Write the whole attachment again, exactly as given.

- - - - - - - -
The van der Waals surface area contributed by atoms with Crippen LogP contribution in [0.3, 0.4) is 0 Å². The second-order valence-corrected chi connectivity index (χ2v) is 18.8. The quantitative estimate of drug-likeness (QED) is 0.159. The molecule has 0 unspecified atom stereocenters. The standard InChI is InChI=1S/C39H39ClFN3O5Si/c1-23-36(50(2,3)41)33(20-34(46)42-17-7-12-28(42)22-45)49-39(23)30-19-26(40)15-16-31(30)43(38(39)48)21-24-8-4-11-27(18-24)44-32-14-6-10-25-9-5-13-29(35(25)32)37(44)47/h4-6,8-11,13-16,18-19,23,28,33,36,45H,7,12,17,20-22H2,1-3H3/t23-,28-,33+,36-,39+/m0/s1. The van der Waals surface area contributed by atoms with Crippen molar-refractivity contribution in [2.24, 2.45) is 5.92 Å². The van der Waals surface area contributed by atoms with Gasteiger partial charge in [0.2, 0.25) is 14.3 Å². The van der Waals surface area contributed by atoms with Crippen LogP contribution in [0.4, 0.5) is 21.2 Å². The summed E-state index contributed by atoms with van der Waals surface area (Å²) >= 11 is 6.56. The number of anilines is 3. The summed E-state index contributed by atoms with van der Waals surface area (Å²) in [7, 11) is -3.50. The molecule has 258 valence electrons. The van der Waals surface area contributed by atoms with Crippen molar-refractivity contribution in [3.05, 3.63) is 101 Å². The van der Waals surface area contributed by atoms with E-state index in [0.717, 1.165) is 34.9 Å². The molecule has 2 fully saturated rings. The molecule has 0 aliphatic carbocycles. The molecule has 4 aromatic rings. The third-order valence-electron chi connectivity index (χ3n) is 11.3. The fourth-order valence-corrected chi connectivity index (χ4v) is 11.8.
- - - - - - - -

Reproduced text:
The van der Waals surface area contributed by atoms with Crippen LogP contribution in [0.3, 0.4) is 0 Å². The second-order valence-corrected chi connectivity index (χ2v) is 18.8. The quantitative estimate of drug-likeness (QED) is 0.159. The molecule has 0 unspecified atom stereocenters. The standard InChI is InChI=1S/C39H39ClFN3O5Si/c1-23-36(50(2,3)41)33(20-34(46)42-17-7-12-28(42)22-45)49-39(23)30-19-26(40)15-16-31(30)43(38(39)48)21-24-8-4-11-27(18-24)44-32-14-6-10-25-9-5-13-29(35(25)32)37(44)47/h4-6,8-11,13-16,18-19,23,28,33,36,45H,7,12,17,20-22H2,1-3H3/t23-,28-,33+,36-,39+/m0/s1. The van der Waals surface area contributed by atoms with Crippen molar-refractivity contribution in [2.24, 2.45) is 5.92 Å². The van der Waals surface area contributed by atoms with Gasteiger partial charge in [0.2, 0.25) is 14.3 Å². The van der Waals surface area contributed by atoms with Crippen LogP contribution in [0.4, 0.5) is 21.2 Å². The summed E-state index contributed by atoms with van der Waals surface area (Å²) >= 11 is 6.56. The number of anilines is 3. The summed E-state index contributed by atoms with van der Waals surface area (Å²) in [7, 11) is -3.50. The molecule has 258 valence electrons. The van der Waals surface area contributed by atoms with Crippen molar-refractivity contribution in [3.05, 3.63) is 101 Å². The van der Waals surface area contributed by atoms with E-state index in [0.717, 1.165) is 34.9 Å². The molecule has 2 fully saturated rings. The molecule has 0 aliphatic carbocycles. The molecule has 4 aromatic rings. The third-order valence-electron chi connectivity index (χ3n) is 11.3. The fourth-order valence-corrected chi connectivity index (χ4v) is 11.8.